News & Features » News

Florida GOP senator's bill calling for a daily ‘moment of silence’ is definitely not an attempt to get prayer in public schools

The bill would amend the section of state law titled “Permitting study of the Bible and religion.”

by

comment
PHOTO VIA DENNISBAXLEY.COM
  • Photo via dennisbaxley.com
An effort to require public-school students to engage in a moment of silence at the start of each school day is back before the state Legislature. Sen. Dennis Baxley, R-Ocala, refiled legislation on Thursday that would require principals to direct first-period teachers to set aside one to two minutes for “quiet reflection.” The bill is filed for the 2021 legislation session, which will begin March 2.

“The Legislature finds that in today’s hectic society too few persons are able to experience even a moment of quiet reflection before plunging headlong into the activities of daily life,” the bill says. “Young persons are particularly affected by the absence of an opportunity for a moment of quiet reflection. The Legislature finds that our youth, and society as a whole, would be well served if students in the public schools were afforded a moment of silence at the beginning of each school day.”



The House voted 96-20 to approve a similar proposal during the 2020 session, but the Senate did not pass the measure. During the 2020 session, Baxley said a moment of silence could help set a “different tone” for the day.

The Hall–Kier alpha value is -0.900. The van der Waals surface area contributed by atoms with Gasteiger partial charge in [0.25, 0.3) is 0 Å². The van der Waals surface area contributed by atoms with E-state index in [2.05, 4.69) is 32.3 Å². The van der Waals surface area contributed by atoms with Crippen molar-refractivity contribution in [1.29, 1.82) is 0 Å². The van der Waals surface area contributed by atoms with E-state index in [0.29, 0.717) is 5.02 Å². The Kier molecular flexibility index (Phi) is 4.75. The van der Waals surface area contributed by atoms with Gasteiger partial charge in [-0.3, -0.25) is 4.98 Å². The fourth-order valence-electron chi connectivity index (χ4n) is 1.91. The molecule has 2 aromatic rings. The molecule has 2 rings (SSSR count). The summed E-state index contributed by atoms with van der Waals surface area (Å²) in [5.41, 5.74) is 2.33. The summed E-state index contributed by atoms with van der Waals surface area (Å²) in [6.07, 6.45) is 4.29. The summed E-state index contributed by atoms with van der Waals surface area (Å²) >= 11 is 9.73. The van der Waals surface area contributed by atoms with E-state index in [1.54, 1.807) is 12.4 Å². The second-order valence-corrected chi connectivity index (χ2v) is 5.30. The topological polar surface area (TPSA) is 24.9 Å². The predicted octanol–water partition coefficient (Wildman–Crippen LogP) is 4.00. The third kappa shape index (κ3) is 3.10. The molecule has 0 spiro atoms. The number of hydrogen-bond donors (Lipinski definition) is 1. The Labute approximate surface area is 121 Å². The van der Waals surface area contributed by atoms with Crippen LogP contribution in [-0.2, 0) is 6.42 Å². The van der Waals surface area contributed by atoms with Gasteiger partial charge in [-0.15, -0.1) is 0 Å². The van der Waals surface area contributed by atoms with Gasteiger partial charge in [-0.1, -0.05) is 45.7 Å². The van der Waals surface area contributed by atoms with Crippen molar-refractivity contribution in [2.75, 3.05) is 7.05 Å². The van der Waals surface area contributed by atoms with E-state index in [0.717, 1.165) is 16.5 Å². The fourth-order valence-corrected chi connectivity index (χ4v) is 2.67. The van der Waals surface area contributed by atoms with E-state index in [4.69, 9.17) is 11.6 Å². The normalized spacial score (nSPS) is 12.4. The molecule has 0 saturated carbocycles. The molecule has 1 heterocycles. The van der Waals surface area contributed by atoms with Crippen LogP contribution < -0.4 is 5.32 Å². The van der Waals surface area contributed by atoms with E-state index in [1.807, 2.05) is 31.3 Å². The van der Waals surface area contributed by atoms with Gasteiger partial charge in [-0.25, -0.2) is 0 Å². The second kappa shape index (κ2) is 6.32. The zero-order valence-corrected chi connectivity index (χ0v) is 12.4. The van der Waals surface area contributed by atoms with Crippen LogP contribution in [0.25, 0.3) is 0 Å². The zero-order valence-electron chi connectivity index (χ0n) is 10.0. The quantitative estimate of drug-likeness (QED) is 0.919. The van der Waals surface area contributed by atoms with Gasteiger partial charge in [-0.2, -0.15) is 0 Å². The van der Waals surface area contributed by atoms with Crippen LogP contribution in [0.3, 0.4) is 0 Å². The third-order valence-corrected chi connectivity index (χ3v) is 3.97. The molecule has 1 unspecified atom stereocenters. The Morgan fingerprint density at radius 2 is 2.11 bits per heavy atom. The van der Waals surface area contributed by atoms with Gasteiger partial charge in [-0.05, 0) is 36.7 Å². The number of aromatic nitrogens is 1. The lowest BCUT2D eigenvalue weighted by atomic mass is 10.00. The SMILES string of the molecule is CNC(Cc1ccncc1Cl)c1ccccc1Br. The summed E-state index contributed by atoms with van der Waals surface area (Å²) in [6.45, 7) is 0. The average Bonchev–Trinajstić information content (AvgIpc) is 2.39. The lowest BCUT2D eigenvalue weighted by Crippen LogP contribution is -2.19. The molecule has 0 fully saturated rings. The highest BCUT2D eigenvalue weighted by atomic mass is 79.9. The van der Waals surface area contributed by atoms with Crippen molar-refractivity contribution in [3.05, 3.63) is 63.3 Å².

Under Baxley’s proposal, first-period teachers would have to encourage parents or guardians to discuss with their children how best to use the moment of silence. Teachers would not be allowed to suggest the nature of any silent reflection that students would engage in.



Rep. Carlos Smith, D-Orlando, tweeted Thursday that the bill was “dumb.”


Stay on top of Central Florida news and views with our weekly newsletters, and consider supporting this free publication. Our small but mighty team is working tirelessly to bring you Central Florida news, and every little bit helps.

We welcome readers to submit letters regarding articles and content in Orlando Weekly. Letters should be a minimum of 150 words, refer to content that has appeared on Orlando Weekly, and must include the writer's full name, address, and phone number for verification purposes. No attachments will be considered. Writers of letters selected for publication will be notified via email. Letters may be edited and shortened for space.

Email us at feedback@orlandoweekly.com.

Orlando Weekly works for you, and your support is essential.

Our small but mighty local team works tirelessly to bring you high-quality, uncensored news and cultural coverage of Central Florida.

Unlike many newspapers, ours is free – and we'd like to keep it that way, because we believe, now more than ever, everyone deserves access to accurate, independent coverage of their community.

Whether it's a one-time acknowledgement of this article or an ongoing pledge, your support helps keep Orlando’s true free press free.